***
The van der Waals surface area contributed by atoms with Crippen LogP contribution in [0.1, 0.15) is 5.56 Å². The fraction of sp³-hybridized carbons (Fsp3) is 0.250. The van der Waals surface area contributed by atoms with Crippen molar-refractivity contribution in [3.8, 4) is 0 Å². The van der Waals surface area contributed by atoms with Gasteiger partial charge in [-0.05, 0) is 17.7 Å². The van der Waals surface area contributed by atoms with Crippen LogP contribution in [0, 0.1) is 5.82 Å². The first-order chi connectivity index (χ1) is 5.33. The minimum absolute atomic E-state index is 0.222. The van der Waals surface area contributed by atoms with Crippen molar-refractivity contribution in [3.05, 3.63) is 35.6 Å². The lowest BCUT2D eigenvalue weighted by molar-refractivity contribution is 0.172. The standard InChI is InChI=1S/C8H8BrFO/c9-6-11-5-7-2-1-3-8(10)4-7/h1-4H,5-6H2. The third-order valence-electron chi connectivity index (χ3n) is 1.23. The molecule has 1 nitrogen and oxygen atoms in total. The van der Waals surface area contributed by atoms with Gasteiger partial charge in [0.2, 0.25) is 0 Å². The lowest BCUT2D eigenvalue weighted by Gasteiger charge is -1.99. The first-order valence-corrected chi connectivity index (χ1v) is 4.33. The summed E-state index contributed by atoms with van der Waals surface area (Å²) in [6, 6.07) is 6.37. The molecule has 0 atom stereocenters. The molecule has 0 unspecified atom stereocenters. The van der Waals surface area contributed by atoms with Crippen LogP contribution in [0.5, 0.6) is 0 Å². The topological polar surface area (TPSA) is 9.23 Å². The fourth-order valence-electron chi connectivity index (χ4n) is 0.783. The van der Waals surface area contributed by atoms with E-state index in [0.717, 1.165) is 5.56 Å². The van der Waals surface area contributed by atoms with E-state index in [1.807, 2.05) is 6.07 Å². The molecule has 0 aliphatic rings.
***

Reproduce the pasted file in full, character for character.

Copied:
The van der Waals surface area contributed by atoms with Crippen LogP contribution in [0.1, 0.15) is 5.56 Å². The fraction of sp³-hybridized carbons (Fsp3) is 0.250. The van der Waals surface area contributed by atoms with Crippen molar-refractivity contribution in [3.8, 4) is 0 Å². The van der Waals surface area contributed by atoms with Gasteiger partial charge in [-0.05, 0) is 17.7 Å². The van der Waals surface area contributed by atoms with Crippen LogP contribution in [0, 0.1) is 5.82 Å². The first-order chi connectivity index (χ1) is 5.33. The minimum absolute atomic E-state index is 0.222. The van der Waals surface area contributed by atoms with Crippen molar-refractivity contribution in [3.05, 3.63) is 35.6 Å². The lowest BCUT2D eigenvalue weighted by molar-refractivity contribution is 0.172. The standard InChI is InChI=1S/C8H8BrFO/c9-6-11-5-7-2-1-3-8(10)4-7/h1-4H,5-6H2. The third-order valence-electron chi connectivity index (χ3n) is 1.23. The molecule has 1 nitrogen and oxygen atoms in total. The van der Waals surface area contributed by atoms with Gasteiger partial charge in [0.2, 0.25) is 0 Å². The lowest BCUT2D eigenvalue weighted by Gasteiger charge is -1.99. The first-order valence-corrected chi connectivity index (χ1v) is 4.33. The summed E-state index contributed by atoms with van der Waals surface area (Å²) in [6, 6.07) is 6.37. The molecule has 0 atom stereocenters. The molecule has 0 unspecified atom stereocenters. The van der Waals surface area contributed by atoms with Crippen LogP contribution in [0.5, 0.6) is 0 Å². The topological polar surface area (TPSA) is 9.23 Å². The fourth-order valence-electron chi connectivity index (χ4n) is 0.783. The van der Waals surface area contributed by atoms with E-state index in [0.717, 1.165) is 5.56 Å². The van der Waals surface area contributed by atoms with E-state index in [1.807, 2.05) is 6.07 Å². The molecule has 0 aliphatic rings.